Gary Clark, Jr. – Gary Clark Jr. EP (2010)
When Austin native Gary Clark, Jr. delivered his self-titled EP in 2010, devotees of every genre were able to rally behind the versatile, eight-track release. The powerhouse track ‘Bright Lights,’ unquestionably the young blues guitarist’s best of the album, quickly helped inspire a subsequent album, which Rolling Stone magazine hailed as ‘noise-soaked, psychedelic, and shape-shifting.’ But the album’s most influential properties follow from its malleability. Each track offers nuanced changes of pace, style, and build. ‘Please Come Home’ posits the comfort of an evening waltz; a smoothly polished hip hop beat on ‘The Life’ evokes comparisons to an early-2000s J Dilla project. Clark’s EP shows he is unafraid to push boundaries without ever threatening his homegrown, blues-inspired Austin authenticity.
Okkervil River – The Stage Names (2007)
This August 2007 album earned the ‘Best New Music’ stamp from Pitchfork, 9.0 out of 10 from Prefix Magazine, and widespread popularity from band listeners, old and new. A roots rock group formed between friends and birthed with the help of Austin’s musical nurture, Okkervil River’s edgy twang ebbs and flows as rapidly as does the spirit of any young adult. ‘Unless It’s Kicks’ comes off almost like a warning, with lead singer Will Sheff closing the seasoned ballad by reminding listeners ‘not to turn off,’ or ‘believe in that lie.’ Exactly which lie Sheff references here is unknown, but the effect is unwavering: he is telling the truth.
13th Floor Elevators – The Psychedelic Sounds of the 13th Floor Elevators (1966)
Roger Kynard ‘Roky’ Erickson was born and raised in Austin, created by it. But this artist has also created something himself – a new musical genre, altogether. Coined by Pitchfork as the ‘father of psychedelic rock,’ and even once mired by allegations of mental insanity, Erickson is finally back on the scene as a timeless Texas musician. His music plays true to Willie Nelson’s testament to a lack of central control and authority radiated by Texas culture. This 1966 classic by the 67-year-old veteran and his band, the 13th Floor Elevators, is an album coated in creativity and ingenuity.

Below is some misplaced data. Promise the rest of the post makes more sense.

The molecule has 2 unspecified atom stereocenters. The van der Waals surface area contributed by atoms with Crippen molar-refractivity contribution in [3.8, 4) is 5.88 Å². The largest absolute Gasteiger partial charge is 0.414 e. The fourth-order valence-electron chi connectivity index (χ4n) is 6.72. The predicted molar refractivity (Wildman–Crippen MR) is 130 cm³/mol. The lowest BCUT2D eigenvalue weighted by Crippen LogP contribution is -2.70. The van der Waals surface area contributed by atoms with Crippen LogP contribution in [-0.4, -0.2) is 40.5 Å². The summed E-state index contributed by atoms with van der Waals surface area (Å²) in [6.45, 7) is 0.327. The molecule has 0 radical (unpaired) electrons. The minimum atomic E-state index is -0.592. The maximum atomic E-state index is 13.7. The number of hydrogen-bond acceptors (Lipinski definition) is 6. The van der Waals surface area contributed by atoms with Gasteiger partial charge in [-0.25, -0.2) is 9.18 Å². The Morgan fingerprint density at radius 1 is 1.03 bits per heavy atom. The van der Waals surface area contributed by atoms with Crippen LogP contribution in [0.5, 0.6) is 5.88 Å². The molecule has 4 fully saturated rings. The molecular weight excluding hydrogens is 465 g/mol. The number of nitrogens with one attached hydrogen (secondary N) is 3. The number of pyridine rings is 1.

Willie Nelson – Red Headed Stranger (1975)
The musical clout of Texas icon Willie Nelson stretches far and beyond the summative capabilities of a simple verbal review. Shotgun Willie’s character, somewhat of a hippie-outlaw hybrid, defies conformity upright and promotes free reign. This, also, happens to be what Red Headed Stranger does best. A concept album, it traces the imaginary steps of a dangerous fugitive on the run – yet one who treks his way into the hearts and minds of the public nonetheless. This album stole a 183 out of 500 ranking on Rolling Stone’s ‘500 Greatest Albums of All Time‘ article.
Stevie Ray Vaughan – Texas Flood (1983)
Though originally a product of Dallas, Texas, esteemed guitarist Stevie Ray Vaughan relocated to Austin before spearheading the musical campaign that captured the attention of critics worldwide. Sure enough, this list ends where it began: with the blues. Texas Flood’s meandering solos, craftily picked departure riffs, and light speed crescendos wax and wane as the bass lines truck steadily forward like an eighteen-wheeler on a South Texas highway. The album more than does its job in evoking some of the world’s best blues guitar skills while carrying forward the legacy of a man who is gone, but not forgotten – least of anywhere in Austin, the capitol city of Texas itself.
By Richard Isaac Tulis